The Tour Stops for No One
By Peter Cossins | Images by Chris Auld
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Where were you on the day that the Tour de France director tested positive? I think I’ve got to type that again just to get it to sink in a little.
By Peter Cossins | Images by Chris Auld
Where were you on the day that the Tour de France director tested positive? It’s a question that shouldn’t have an answer.
However, such is the world that we live in now that every cycling fan has an answer to this. Mine is that I was in the mixed zone area where the media can speak to the riders prior to the start of the Tour’s 10th stage on the Île d’Oléron. I was in there hoping that I’d be able to chat with Jumbo-Visma’s Sepp Kuss for a couple of minutes, but suspected events might take the early afternoon in a quite different direction.
Following Tadej Pogacar’s victory at Laruns on Sunday night, almost the only topic of conversation at the Tour had been the Coronavirus testing that had been undertaken on every person within the Tour’s “race bubble”, essentially the riders and team staff. Most of those conversations were of the ‘What if…?’ kind. What if, for instance, numerous riders tested positive for the virus? Would the Tour come to an immediate halt? Would Primoz Roglic be declared the winner?
As we journalists waited in our pens near the sign-on podium, like livestock at a country show waiting for someone to pin a rosette on us, news began to filter through about the results of the Coronavirus testing. When I say news, at this point we were getting no more than rumors and conjecture on Twitter.
The first flurries suggested a positive test within on the Deceuninck–Quick-Step team. Within minutes, pictures were posted of an ambulance arriving at the team hotel. “What do you think’s going on?” a colleague asked. “Why’s there an ambulance there?” I had no idea. No one did. “It could be a paramedic picking up a friend or their partner from work,” I suggested. “I don’t think they send an ambulance if you’ve just tested positive for Covid.” We got the answer to that question when Deceuninck boss Patrick Lefevere offered “huge congrats to the gossip journalists…with their premature news about the positive case in our team…really classe [sic]”.
Soon after, information started to come through from some teams about their test results. Ineos and Astana riders were all clear, and the steady drip of news continued. Movistar OK. Trek OK. Bora OK. Groupama OK. Then, another colleague told me that L’Équipe had tweeted that all of the riders left on the race had recorded negative tests for the virus.
Yet, moments later, new posts were pointing out that Bahrain-McLaren and Lotto-Soudal hadn’t posted any information and their buses hadn’t yet appeared in the team paddock just behind the sign-on podium. I strained to see the logos on the Pullmans in the paddock, but couldn’t pick out either. Not too long passed, though, before Lotto’s half a dozen riders made their way up onto the podium and then continued on to speak to the press.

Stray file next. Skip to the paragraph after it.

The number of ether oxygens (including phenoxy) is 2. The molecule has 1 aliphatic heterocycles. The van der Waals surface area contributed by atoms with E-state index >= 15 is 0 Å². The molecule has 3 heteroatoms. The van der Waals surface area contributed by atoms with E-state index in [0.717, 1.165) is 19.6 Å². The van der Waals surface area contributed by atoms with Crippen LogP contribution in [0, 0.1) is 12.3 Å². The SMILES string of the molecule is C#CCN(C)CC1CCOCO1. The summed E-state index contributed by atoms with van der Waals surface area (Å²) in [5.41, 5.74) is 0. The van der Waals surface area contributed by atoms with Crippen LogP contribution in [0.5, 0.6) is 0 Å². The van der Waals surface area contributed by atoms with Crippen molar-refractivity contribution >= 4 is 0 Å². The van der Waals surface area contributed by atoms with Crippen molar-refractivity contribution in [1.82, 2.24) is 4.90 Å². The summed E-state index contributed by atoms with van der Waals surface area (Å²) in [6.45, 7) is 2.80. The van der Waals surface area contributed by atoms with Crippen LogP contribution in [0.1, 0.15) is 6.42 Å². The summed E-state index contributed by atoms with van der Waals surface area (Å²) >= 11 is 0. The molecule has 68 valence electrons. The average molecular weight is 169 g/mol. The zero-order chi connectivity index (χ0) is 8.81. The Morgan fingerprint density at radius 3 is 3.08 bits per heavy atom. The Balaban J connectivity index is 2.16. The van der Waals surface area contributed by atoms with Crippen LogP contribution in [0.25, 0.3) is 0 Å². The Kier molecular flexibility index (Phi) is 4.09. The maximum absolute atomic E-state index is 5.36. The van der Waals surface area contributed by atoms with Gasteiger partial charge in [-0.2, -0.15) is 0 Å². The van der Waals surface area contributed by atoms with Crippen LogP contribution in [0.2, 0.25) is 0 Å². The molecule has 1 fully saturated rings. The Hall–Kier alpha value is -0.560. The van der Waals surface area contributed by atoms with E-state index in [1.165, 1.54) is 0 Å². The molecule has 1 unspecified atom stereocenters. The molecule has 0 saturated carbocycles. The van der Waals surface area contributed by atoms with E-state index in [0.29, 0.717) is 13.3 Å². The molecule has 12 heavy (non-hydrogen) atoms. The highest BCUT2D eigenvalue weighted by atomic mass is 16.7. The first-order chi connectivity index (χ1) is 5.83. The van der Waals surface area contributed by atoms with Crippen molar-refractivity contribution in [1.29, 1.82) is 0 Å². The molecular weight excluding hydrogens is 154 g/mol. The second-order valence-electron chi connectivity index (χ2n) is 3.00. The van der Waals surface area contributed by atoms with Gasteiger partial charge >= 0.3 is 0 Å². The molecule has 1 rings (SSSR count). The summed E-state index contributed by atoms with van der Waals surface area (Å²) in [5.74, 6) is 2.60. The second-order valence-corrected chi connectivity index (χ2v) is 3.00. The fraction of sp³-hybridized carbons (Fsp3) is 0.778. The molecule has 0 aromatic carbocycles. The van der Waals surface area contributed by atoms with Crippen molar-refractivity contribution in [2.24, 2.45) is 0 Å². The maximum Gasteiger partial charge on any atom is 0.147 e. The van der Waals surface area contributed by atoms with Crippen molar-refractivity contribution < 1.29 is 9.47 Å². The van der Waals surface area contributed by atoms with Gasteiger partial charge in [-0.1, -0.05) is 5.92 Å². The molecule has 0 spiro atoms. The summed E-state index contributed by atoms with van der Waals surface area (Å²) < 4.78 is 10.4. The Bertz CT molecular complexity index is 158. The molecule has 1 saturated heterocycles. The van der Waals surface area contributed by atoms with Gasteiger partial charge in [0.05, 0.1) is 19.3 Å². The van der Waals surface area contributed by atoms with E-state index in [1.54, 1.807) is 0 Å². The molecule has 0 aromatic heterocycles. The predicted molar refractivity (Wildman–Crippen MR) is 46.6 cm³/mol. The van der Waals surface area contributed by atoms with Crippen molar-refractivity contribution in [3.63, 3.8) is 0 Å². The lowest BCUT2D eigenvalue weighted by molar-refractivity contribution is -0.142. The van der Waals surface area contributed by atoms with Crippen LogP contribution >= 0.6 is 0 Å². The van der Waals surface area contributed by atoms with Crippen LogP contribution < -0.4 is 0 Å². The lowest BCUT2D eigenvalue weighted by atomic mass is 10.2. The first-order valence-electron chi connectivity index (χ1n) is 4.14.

I asked the Belgian team’s press officer if there’d been any issues that morning, whether any staff had been affected as was being rumored. No, he told me, adding that he’d seen some posts about the team bus not being at the start. “We were actually the first ones here,” he said. “We were told during the testing process not to give details of the results on social media, to leave any announcements to the race organisation and the UCI, so that’s what I did. I was just doing what I was told.”
Having been informed of this, I wasn’t inclined to give much credence to the next piece of breaking news, that four staff members spread across four different teams had tested positive and, far more sensationally, so too had Tour boss Christian Prudhomme.
Colleagues were constantly refreshing the UCI website and checking their email, hoping for some official confirmation. A French news agency journalist who is well connected to ASO said he’d been told that the news on Prudhomme was correct. “You can write the story,” he said.
This was the first solid piece of information I’d had all morning, and was soon supported by a joint statement from the Tour organisation and the UCI. This named Cofidis, Ag2r, Ineos and Mitchelton as the four teams where a single positive test had been recorded. It added that a “technical service provider” had also tested positive, which seemed a little disrespectful to Christian Prudhomme’s role as the Tour’s standard-bearer.
Was it really him? We’d already heard that he’d cancelled a media interview that morning, but there could give endless reasons for that. Finally, though, confirmation came. Prudhomme had tested positive but was asymptomatic. He would be absent from the race for seven days and return on the second rest day assuming a negative test. His place in the race director’s car would be taken by his deputy, François Lemarchand.
The mixed zone emptied as journalists rushed off to find someone from the organization who could comment on this incredible news, leaving just a couple of dozen of us to speak to the riders as they rolled through.
It had been an astonishing 90 minutes, during which a number of things had been reconfirmed: don’t give too much credence to chat and supposition on social media; patience is undoubtedly a journalistic virtue in moments of high drama; never underestimate the Tour’s ability to surprise; and the Tour stops for no one, not even its race director.